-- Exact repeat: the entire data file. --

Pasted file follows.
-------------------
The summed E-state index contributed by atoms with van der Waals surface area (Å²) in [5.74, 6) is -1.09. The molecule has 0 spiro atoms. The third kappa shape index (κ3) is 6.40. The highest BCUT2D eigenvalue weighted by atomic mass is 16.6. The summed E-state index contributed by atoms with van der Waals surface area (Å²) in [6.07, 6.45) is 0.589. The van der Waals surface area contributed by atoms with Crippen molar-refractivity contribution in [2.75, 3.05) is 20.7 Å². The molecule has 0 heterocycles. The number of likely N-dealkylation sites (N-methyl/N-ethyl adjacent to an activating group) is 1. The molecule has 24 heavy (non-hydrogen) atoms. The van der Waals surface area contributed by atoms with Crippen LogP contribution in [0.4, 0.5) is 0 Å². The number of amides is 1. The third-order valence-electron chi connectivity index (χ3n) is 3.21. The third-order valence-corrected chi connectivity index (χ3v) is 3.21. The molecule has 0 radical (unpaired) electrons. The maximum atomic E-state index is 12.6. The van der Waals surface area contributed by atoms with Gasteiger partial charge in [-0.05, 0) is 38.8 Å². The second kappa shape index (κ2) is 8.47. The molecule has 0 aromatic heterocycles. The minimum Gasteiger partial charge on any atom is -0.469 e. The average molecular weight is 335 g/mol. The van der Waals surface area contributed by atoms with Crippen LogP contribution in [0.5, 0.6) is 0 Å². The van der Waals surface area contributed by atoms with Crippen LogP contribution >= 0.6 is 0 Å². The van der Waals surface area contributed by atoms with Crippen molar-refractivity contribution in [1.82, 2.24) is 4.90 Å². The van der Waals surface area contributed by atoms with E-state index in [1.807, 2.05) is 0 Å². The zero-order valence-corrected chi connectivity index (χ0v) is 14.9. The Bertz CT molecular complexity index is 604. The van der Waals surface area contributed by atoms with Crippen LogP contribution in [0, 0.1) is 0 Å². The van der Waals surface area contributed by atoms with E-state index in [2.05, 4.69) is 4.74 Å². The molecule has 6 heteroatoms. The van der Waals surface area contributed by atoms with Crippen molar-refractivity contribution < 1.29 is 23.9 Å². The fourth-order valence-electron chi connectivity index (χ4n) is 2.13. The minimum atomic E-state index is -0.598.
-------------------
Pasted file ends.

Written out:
The summed E-state index contributed by atoms with van der Waals surface area (Å²) in [5.74, 6) is -1.09. The molecule has 0 spiro atoms. The third kappa shape index (κ3) is 6.40. The highest BCUT2D eigenvalue weighted by atomic mass is 16.6. The summed E-state index contributed by atoms with van der Waals surface area (Å²) in [6.07, 6.45) is 0.589. The van der Waals surface area contributed by atoms with Crippen molar-refractivity contribution in [2.75, 3.05) is 20.7 Å². The molecule has 0 heterocycles. The number of likely N-dealkylation sites (N-methyl/N-ethyl adjacent to an activating group) is 1. The molecule has 24 heavy (non-hydrogen) atoms. The van der Waals surface area contributed by atoms with Crippen LogP contribution in [0.4, 0.5) is 0 Å². The number of amides is 1. The third-order valence-electron chi connectivity index (χ3n) is 3.21. The third-order valence-corrected chi connectivity index (χ3v) is 3.21. The molecule has 0 radical (unpaired) electrons. The maximum atomic E-state index is 12.6. The van der Waals surface area contributed by atoms with Gasteiger partial charge in [-0.05, 0) is 38.8 Å². The second kappa shape index (κ2) is 8.47. The molecule has 0 aromatic heterocycles. The minimum Gasteiger partial charge on any atom is -0.469 e. The average molecular weight is 335 g/mol. The van der Waals surface area contributed by atoms with Crippen LogP contribution in [0.5, 0.6) is 0 Å². The van der Waals surface area contributed by atoms with Crippen LogP contribution >= 0.6 is 0 Å². The van der Waals surface area contributed by atoms with Crippen molar-refractivity contribution in [1.82, 2.24) is 4.90 Å². The van der Waals surface area contributed by atoms with E-state index in [1.807, 2.05) is 0 Å². The zero-order valence-corrected chi connectivity index (χ0v) is 14.9. The Bertz CT molecular complexity index is 604. The van der Waals surface area contributed by atoms with Crippen LogP contribution in [0, 0.1) is 0 Å². The van der Waals surface area contributed by atoms with E-state index in [2.05, 4.69) is 4.74 Å². The molecule has 6 heteroatoms. The van der Waals surface area contributed by atoms with Crippen molar-refractivity contribution < 1.29 is 23.9 Å². The fourth-order valence-electron chi connectivity index (χ4n) is 2.13. The minimum atomic E-state index is -0.598.